New car registrations slumped by 20% in April 2017 compared to last year, as the market was hit hard by changes to the cost of road tax.
Figures released today by the Society of Motor Manufacturers and Traders (SMMT) show that registrations of new cars fell 19.8% to 152,076 units following March, the biggest month on record, which saw 562,337 cars registered.
Despite the downturn in April, strong sales in March mean that 2017’s year-to-date performance remains at record levels. 972,092 were registered from January to April, up 1.1% on last year, although the next few months are not expected to maintain last year’s pace.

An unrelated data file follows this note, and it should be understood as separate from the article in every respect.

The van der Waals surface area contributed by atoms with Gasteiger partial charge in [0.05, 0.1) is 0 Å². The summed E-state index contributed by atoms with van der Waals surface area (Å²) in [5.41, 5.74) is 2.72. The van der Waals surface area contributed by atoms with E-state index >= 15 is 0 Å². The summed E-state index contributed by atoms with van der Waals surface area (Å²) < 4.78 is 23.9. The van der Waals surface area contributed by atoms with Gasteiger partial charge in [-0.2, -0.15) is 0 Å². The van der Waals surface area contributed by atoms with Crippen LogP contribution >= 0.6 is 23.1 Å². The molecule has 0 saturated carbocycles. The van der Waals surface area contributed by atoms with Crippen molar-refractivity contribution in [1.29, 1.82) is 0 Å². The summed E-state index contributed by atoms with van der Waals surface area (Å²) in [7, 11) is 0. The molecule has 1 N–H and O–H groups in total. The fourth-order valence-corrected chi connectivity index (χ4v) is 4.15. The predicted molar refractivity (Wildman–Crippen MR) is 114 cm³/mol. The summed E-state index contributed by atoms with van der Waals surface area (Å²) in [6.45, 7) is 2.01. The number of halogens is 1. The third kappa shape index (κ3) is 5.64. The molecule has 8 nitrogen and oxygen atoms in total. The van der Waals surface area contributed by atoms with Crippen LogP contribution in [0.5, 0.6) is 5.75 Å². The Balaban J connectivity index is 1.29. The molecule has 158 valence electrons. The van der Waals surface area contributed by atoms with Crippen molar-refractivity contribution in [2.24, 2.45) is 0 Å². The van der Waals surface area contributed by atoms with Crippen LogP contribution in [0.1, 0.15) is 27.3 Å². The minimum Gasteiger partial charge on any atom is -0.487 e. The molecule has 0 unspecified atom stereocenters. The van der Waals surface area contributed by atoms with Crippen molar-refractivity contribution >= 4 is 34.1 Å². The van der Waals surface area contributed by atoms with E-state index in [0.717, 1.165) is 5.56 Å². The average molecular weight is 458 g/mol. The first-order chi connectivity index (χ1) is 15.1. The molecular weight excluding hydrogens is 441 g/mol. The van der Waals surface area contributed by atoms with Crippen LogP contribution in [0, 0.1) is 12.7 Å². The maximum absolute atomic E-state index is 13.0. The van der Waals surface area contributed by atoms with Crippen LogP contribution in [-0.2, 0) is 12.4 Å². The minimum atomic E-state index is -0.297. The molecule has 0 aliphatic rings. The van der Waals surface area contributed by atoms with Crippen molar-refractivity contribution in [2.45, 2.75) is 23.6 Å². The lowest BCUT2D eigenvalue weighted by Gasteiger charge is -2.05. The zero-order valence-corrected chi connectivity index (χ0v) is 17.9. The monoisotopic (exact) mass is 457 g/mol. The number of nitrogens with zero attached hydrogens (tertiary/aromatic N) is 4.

The new vehicle excise duty (road tax) rates came into force on 1st April and have affected demand for new vehicles across the board. Registrations by private buyers, businesses and large fleets fell 28.4%, 21.0% and 12.3% respectively.
Tax rises for hybrid and electric vehicles affected the alternatively fuelled vehicle market which saw a downturn of 1.3%, the first for 47 months.
Mike Hawes, SMMT Chief Executive, remained optimistic however, stating that a downturn had been expected as a result of fewer selling days over Easter and changes to VED rates. The SMMT “expects demand to stabilise over the year as the turbulence created by the tax changes decreases.”